What is Day of the Dead?
Day of the Dead is a holiday not only celebrated in Mexico, but in parts of Central and South America and even in some parts of the Caribbean. Festivities occur over two main days, the 1st and 2nd of November, where families flock to grave yards/cemeteries elaborately decorating the graves of loved ones with candles, the cempasúchitl flowers and the favourite foods and beverages of the deceased.
Long Live The Dead!
Quite far from the cold grey cemeteries of Europe; here in Mexico they are bustling with music, dance, and a sense of warmth. There is something exciting about celebrating the dead. There aren’t masses of people with sad faces, crying, with fists in the air screaming “why God whyyyy”, and no lonely mossy graves with the odd lily or rose. Instead, there are explosions of burnt orange, jokes, food, and people telling their favourite stories about their deceased mothers, brothers, and grandmas. Remember that time when he sat in that deck chair and it couldn’t take his weight and it collapsed and he was stuck there for an hour?! Everyone erupts with laughter. Fireworks explode. Glasses are raised. Everyone cheers and takes a swig.
I imagined what would happen if we were to have this tradition in England and then I imagined the grave of my granddad; it would be fashionably decorated with a pint of John Smiths, Walkers Ready Salted crisps and my grandma′s famously delicious Sunday roast. I then thought about my own grave and decided that my children would have to buy shares in the Peking Duck takeaway on Smithdown Road to suitably adorn my grave with wontons and hoisin sauce.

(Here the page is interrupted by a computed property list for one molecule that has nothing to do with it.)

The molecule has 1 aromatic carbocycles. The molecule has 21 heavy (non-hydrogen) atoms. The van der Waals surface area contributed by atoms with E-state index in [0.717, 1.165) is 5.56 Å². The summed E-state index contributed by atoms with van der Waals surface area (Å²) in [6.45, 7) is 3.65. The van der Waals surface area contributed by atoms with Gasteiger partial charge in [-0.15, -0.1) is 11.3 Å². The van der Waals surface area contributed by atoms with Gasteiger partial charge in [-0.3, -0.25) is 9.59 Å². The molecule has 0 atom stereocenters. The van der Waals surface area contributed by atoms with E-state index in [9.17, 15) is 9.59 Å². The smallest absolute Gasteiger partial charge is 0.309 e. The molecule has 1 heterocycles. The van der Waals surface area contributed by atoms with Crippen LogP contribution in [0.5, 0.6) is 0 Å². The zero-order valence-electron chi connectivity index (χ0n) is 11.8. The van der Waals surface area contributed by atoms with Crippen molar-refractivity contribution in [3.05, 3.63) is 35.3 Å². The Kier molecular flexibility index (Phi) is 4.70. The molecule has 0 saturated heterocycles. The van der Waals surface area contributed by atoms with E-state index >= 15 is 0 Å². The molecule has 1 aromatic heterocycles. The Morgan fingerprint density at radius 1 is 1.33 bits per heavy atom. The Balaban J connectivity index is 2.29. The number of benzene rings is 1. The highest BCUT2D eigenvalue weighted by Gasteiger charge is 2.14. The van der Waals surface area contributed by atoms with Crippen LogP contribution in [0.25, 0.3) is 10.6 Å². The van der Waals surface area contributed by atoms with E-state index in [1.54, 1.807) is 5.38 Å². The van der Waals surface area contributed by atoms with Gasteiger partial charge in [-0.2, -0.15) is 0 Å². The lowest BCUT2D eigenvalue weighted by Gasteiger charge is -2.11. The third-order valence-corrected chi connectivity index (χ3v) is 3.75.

At first glance this holiday seems morbid and somewhat odd but perhaps this is what draws us to the candle-lit shrines, the smell of incense and the garishly decorated skulls. Long live the dead!
Day of The Dead shrines outside of the Museo de Memoria y Tolerancia, Mexico City.
A shrine dedicated to those who have lost their lives to HIV and AIDS, Museo de Memoria y Tolerancia.
A clan of over 70 motorcyclists in various costumes and disguises wait in traffic in front of the majestic Palacio de Bellas Artes, Mexico City.
Foreigners and Mexicans alike take pictures in front of the colourful skulls associated with the holiday at an outdoor exhibition at the foot of the Torre Latinoamerica, Mexico City.
Remembering the dead: replica graves of famous Mexican nationals such as literary legend Carlos Fuentes are erected and adorned with candles and the cempasúchitl flower (a type of marigold here used for Day of the Dead festivities).
A clash of the old and the new: The Torre Latinoamerica shadows over the Church of San Francisco, Calle Madero, Mexico City. Both pre-Hispanic and Christian traditions are combined when celebrating Day of the Dead.
Two children dressed as the famous La Catrina figure, inspired by the famous Mexican painter and cartoonist Jose Guadalupe Posada .
A little witch stands with her trick or treat lollipop stash on the top of a telephone box and observes crowds in their thousands walking down Calle Madero towards the Zocalo, Mexico City’s main square.
Crowds gather in the main Zocalo in Mexico City: street vendors sell enormous inflatables whilst people dance and enjoy the festivities.